After dropping my daughter off at work, I decided to see how much I could get written before I had to go get her. Knocked out 1766 words in an hour and a quarter on the secret project, which considering I type about fifty words a minute, isn’t too shabby.

Took me a bit longer to get going after I came back (wound up watching the last three innings of the Royals/Twins ball game), but wound up finishing tonight at 2,449 total for today. That brings the project up to 4,480. With a little bit of luck, I should finish this by EOB tomorrow (I see three more scenes to go). Then, the fun starts (editing/rewriting). Still, I don’t see any issues getting this to the editor by the deadline of 17 July.

Famous last words, right?

They like me! They really like me! ;)

Well, someone must be liking The Dark Leopard. Just glanced over at Amazon and saw it was #663 in Books > Science Fiction & Fantasy > Fantasy > Superheroes.

Hey, I know as well as anyone, you can slice the Amazon rankings enough to make anything look good. Still, it’s nice to get into triple digits with the book.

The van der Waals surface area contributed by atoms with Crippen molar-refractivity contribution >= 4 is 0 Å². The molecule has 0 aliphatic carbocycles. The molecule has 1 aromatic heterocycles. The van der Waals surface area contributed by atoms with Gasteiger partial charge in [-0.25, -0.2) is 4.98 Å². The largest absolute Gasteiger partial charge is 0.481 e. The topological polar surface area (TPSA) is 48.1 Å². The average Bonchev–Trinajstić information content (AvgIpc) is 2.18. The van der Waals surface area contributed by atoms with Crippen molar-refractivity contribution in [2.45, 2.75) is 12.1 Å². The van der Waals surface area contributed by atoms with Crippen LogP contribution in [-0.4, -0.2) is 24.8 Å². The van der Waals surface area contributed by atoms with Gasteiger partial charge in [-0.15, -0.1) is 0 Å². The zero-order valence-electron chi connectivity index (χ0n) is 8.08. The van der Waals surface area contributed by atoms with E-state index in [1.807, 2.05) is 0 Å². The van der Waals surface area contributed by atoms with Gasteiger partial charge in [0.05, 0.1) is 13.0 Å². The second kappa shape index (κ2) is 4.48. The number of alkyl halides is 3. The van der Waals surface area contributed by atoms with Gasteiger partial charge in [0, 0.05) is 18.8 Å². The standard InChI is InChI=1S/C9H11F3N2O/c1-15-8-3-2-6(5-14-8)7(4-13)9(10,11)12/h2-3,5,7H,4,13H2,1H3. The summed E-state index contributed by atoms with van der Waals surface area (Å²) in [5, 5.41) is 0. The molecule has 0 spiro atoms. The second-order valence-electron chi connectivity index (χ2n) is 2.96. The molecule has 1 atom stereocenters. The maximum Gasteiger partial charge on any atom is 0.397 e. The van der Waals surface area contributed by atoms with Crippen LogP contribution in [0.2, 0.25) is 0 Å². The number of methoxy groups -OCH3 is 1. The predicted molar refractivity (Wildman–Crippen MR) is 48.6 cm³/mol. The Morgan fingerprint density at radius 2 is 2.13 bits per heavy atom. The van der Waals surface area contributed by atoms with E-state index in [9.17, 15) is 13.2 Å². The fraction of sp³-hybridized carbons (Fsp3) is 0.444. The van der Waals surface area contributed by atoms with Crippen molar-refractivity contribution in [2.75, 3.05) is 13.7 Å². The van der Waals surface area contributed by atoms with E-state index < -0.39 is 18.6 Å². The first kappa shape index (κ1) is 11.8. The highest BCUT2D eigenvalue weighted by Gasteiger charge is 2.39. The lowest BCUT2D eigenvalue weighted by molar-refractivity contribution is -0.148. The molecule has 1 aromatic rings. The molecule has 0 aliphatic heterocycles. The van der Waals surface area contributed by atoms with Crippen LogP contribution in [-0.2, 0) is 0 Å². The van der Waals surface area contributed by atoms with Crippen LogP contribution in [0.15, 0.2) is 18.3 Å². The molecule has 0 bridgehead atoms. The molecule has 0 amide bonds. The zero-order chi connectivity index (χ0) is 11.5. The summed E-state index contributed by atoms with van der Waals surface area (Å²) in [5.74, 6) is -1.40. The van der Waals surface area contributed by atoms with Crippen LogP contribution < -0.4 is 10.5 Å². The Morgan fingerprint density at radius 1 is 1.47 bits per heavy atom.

And speaking of liking things, I’m making progress on the secret project. I’m pleased with the tone I’m capturing with this story and hope to get at least the first draft finished by the end of the week. Definitely need to take advantage of the Friday holiday (one of the advantages of being a defense contractor is getting the Federal holidays off). Added another 1300+ words to the story and really getting into the swing of where I want this to go.

But, given the lack of sleep the past couple of days, I really should call it an early night. Nodding off at home is one thing, nodding off in the client space is quite another. *eeps!*

Besides, my cat just fell asleep on top of my mouse. I’m going to take that as a sign.